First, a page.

BIRD BOX (R21)
124 minutes/Netflix/2 stars
The story: Malorie (Sandra Bullock) warns two children that they are about to take a raft down a hazardous river, and that no matter what happens, they must never remove their blindfolds or something will cause them to die. In a flashback, she is shown to be heavily pregnant. She and sister Jessica (Sarah Paulson) are at the hospital for a check-up when chaos breaks out. It seems that America too has been afflicted by the spate of mass suicides happening in other countries. Based on the Josh Malerman’s 2014 novel of the same name.
This post-apocalyptic thriller with supernatural overtones has a clever premise – as in the legend of Medusa, death visits anyone who looks upon the source of evil. But the potential is squandered.
Bullock’s Malorie is the protagonist in this global pandemic story, which the film makes clear by including her in every scene. The collapse of civilisation seen through her eyes and supporting characters tend to deliver the story exposition around her, in clunky, obvious ways.
Unfortunately, she offers the blandest point of view in recent movie memory. It is uncertain if something was lost in translating her character from the novel, or if both the book and film suffer from underwriting.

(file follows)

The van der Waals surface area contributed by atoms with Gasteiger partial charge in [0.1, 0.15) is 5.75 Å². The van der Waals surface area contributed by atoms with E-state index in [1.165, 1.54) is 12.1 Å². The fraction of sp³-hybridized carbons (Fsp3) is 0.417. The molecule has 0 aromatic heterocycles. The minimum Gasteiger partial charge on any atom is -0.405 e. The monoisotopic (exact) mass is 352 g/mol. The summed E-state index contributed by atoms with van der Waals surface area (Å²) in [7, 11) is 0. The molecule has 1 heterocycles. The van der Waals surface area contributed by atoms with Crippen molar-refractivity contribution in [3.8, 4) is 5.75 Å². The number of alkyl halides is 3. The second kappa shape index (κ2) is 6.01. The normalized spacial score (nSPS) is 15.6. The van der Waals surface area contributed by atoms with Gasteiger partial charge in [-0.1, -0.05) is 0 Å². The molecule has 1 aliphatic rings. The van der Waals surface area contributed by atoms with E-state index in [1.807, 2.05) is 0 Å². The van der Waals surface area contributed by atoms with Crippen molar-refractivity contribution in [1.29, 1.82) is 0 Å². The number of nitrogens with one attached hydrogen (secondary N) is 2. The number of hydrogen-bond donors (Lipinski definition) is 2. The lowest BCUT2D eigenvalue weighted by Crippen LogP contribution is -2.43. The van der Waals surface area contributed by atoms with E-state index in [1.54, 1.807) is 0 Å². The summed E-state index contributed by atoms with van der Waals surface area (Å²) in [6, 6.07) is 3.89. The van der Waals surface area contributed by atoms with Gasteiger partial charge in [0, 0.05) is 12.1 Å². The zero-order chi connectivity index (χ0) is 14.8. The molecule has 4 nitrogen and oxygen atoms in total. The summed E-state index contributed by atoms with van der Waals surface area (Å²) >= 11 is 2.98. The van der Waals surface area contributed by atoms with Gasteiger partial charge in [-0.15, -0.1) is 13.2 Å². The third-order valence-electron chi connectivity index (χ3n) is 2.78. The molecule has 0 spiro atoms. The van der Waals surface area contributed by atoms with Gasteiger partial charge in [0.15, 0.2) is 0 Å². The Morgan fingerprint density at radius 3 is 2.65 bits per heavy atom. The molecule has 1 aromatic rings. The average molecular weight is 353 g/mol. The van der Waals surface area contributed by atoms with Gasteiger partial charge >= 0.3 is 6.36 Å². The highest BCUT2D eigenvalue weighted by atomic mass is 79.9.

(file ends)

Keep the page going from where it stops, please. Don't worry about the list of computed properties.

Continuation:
Malorie does indeed grow as a character, from a pregnant single mother who is protected from harm by a number of supporting characters, to being a protector of two children, when the film flashes forward to the present day. While she is much less passive by the end than she is at the beginning, her internal life remains blank.
Dull Narrator Syndrome is not the only problem here. This is a story that hovers somewhere between the Stephen King-style ensemble horror of The Mist (2007) and the high-concept action thrills of this year’s A Quiet Place, with bits of the arthouse murky grimness of The Road (2009) thrown in, but never quite lands in a comfortable spot of its own.
Danish director Susanne Bier had a critical hit on television with the period spy thriller The Night Manager (2016) and the Oscar-winning drama In A Better World (2010), but cannot seem to find her footing, either in keeping the pacing suspenseful or creating characters worth caring about.
Top-notch talent John Malkovich, Trevante Rhodes and Jacki Weaver are underused in parts that call for single-note performances that support hackneyed apocalypse themes, such as self-interest versus altruism, and the power of hope when all seems lost.
Stripped of its quieter interludes, what is left is a pulpy road movie laced with standard monster-attack set-ups and pay-offs. Bier’s attempt at elevating this shallow material feels like a wasted effort.
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